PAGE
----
Should college students have credit cards?
When students head off to college and live on their own for the first time, it’s often tempting to arm them with a credit card. Parents may feel a sense of security knowing that their child has an emergency back-up if needed, but most students aren’t very savvy when it comes to handling credit cards. In fact, a recent study published in the International Journal of Business and Social Science (“Financial Literacy and Credit Cards: A Multi Campus Survey”) found that most students are pretty clueless about the debt they are racking up on revolving accounts. Believe it or not, over 70 percent of undergraduate students and 96 percent of graduate students have credit cards, but only 15 percent know what their interest rate is on those cards. Even worse, only 10 percent are paying off their balances each month. Add those unpaid balances (an average of $3,000 per student) to what the average student has in student loan debt, and it’s no wonder why so many college graduates are still living at home with their parents.
It wasn’t that long ago that credit card companies lured students into opening accounts in exchange for some free pizza or a t-shirt, making it all too easy for them to get in over their heads. Thankfully, banks must follow new regulations that are designed to help curb some of the overspending. Unfortunately, some students are still making poor credit decisions. A simple solution may be to eliminate the ability for college students to secure credit cards, but is that realistic? Probably not. Instead, students need to educate themselves and understand that their spending (and paying) habits can have serious consequences for their credit scores. Here are just a few things students should consider before accepting any credit card offers:
1. Compare Rates
Students should take the time to shop around and look into annual percentage rates (APR) and fees. The best cards will have low interest rates, no annual fee(s), and may even offer some type of reward program. It’s also important that students only apply for one or two cards; submitting too many applications can adversely affect their credit scores.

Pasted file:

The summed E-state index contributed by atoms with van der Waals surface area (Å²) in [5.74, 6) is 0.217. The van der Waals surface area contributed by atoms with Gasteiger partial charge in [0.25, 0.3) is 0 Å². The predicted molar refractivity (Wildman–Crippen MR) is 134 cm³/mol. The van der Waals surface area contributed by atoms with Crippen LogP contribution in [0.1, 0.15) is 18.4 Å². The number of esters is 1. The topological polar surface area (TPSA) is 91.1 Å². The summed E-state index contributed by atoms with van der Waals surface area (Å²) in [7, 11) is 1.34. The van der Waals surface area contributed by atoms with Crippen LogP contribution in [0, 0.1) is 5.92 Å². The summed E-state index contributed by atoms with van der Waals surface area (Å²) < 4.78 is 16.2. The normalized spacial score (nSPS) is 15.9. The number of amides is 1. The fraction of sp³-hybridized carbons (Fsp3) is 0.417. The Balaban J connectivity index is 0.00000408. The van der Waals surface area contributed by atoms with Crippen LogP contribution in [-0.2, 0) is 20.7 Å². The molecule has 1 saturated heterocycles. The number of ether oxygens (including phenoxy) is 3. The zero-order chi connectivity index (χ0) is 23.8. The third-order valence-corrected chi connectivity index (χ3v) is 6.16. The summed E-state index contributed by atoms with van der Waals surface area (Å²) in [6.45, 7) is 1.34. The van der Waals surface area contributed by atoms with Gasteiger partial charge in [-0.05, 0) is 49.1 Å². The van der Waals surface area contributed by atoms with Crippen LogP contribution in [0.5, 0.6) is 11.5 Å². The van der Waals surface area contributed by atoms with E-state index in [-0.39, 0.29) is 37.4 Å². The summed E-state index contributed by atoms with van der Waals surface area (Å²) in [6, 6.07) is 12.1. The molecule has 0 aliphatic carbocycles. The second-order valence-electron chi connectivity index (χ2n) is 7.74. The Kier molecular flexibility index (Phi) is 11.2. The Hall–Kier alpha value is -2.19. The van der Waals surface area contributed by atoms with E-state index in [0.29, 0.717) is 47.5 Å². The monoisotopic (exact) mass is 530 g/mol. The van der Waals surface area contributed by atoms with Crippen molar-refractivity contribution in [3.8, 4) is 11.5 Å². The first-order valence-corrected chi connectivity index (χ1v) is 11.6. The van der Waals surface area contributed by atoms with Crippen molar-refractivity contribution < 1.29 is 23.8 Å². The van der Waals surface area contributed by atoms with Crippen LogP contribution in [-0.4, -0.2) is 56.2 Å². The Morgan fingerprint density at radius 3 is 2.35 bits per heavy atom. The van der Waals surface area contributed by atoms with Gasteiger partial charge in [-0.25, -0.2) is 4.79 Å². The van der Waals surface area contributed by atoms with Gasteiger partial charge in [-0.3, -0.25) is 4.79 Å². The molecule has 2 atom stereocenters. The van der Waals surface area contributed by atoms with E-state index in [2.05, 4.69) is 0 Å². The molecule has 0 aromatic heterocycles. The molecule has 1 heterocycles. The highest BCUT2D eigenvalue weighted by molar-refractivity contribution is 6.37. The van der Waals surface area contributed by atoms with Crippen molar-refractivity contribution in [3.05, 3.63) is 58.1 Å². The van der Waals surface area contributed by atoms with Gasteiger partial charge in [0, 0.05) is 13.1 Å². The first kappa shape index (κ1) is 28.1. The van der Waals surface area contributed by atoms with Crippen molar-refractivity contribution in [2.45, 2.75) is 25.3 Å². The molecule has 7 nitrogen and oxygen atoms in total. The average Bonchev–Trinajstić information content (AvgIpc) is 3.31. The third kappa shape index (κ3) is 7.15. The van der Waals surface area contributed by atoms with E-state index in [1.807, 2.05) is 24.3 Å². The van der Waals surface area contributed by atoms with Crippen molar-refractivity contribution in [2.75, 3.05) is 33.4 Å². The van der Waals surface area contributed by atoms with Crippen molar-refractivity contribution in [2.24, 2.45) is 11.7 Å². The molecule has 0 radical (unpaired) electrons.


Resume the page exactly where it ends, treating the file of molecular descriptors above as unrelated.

2. Stay Within the Limit
Students should try to limit themselves to one or two credit cards at most. A good rule of thumb for students to follow is not to spend more than they can afford to pay in full each month, otherwise that $20 fast food meal could end up costing over $100. Fees associated with "maxing out" the credit card's limit can add up quickly and ruin a student’s credit score, so staying under the limit is essential. Also, students should refrain from taking out cash advances on their cards, as this too can quickly add to their overall debt.
3. Pay on Time
Students should not expect their parents to pay their balance each month. Knowing when the bill is due, and paying it in full, will help students establish a healthy credit score and make them responsible for their spending habits.
Parents can help students by discussing expectations and setting spending limits prior to handing over their credit cards for use. Students should be aware of any fees associated with going over the limit or paying late, and the consequences of those actions. With a little education and planning, students can graduate without the extra burden of credit card debt, too.